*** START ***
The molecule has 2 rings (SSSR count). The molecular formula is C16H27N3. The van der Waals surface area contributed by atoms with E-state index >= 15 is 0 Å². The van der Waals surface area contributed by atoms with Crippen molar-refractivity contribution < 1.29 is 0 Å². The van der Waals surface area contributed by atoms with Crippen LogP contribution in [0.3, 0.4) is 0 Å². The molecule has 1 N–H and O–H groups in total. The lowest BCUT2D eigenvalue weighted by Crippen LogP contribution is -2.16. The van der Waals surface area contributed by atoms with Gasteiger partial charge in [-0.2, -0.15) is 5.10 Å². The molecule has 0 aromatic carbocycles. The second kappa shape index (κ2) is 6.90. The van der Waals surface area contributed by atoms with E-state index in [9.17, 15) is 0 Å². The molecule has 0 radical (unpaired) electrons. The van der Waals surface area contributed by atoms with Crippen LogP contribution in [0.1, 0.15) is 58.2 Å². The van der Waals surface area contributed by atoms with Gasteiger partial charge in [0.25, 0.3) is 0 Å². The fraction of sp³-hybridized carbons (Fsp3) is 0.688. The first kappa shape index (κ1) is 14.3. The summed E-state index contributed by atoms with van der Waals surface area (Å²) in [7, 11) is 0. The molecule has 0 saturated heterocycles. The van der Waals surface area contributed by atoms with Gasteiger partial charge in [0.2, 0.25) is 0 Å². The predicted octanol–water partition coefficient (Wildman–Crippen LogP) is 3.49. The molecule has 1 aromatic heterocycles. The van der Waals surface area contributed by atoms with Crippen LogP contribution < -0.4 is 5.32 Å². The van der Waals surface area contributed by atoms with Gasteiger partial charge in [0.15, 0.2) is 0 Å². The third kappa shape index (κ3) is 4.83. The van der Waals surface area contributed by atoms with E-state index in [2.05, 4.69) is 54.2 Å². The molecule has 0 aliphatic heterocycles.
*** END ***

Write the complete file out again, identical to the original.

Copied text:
The molecule has 2 rings (SSSR count). The molecular formula is C16H27N3. The van der Waals surface area contributed by atoms with E-state index >= 15 is 0 Å². The van der Waals surface area contributed by atoms with Crippen molar-refractivity contribution < 1.29 is 0 Å². The van der Waals surface area contributed by atoms with Crippen LogP contribution in [0.3, 0.4) is 0 Å². The molecule has 1 N–H and O–H groups in total. The lowest BCUT2D eigenvalue weighted by Crippen LogP contribution is -2.16. The van der Waals surface area contributed by atoms with Gasteiger partial charge in [-0.2, -0.15) is 5.10 Å². The molecule has 0 aromatic carbocycles. The second kappa shape index (κ2) is 6.90. The van der Waals surface area contributed by atoms with E-state index in [9.17, 15) is 0 Å². The molecule has 0 radical (unpaired) electrons. The van der Waals surface area contributed by atoms with Crippen LogP contribution in [0.1, 0.15) is 58.2 Å². The van der Waals surface area contributed by atoms with Gasteiger partial charge in [0.25, 0.3) is 0 Å². The fraction of sp³-hybridized carbons (Fsp3) is 0.688. The first kappa shape index (κ1) is 14.3. The summed E-state index contributed by atoms with van der Waals surface area (Å²) in [7, 11) is 0. The molecule has 0 saturated heterocycles. The van der Waals surface area contributed by atoms with Gasteiger partial charge in [0.2, 0.25) is 0 Å². The predicted octanol–water partition coefficient (Wildman–Crippen LogP) is 3.49. The molecule has 1 aromatic heterocycles. The van der Waals surface area contributed by atoms with Crippen LogP contribution < -0.4 is 5.32 Å². The van der Waals surface area contributed by atoms with Gasteiger partial charge in [0.15, 0.2) is 0 Å². The third kappa shape index (κ3) is 4.83. The van der Waals surface area contributed by atoms with E-state index in [2.05, 4.69) is 54.2 Å². The molecule has 0 aliphatic heterocycles.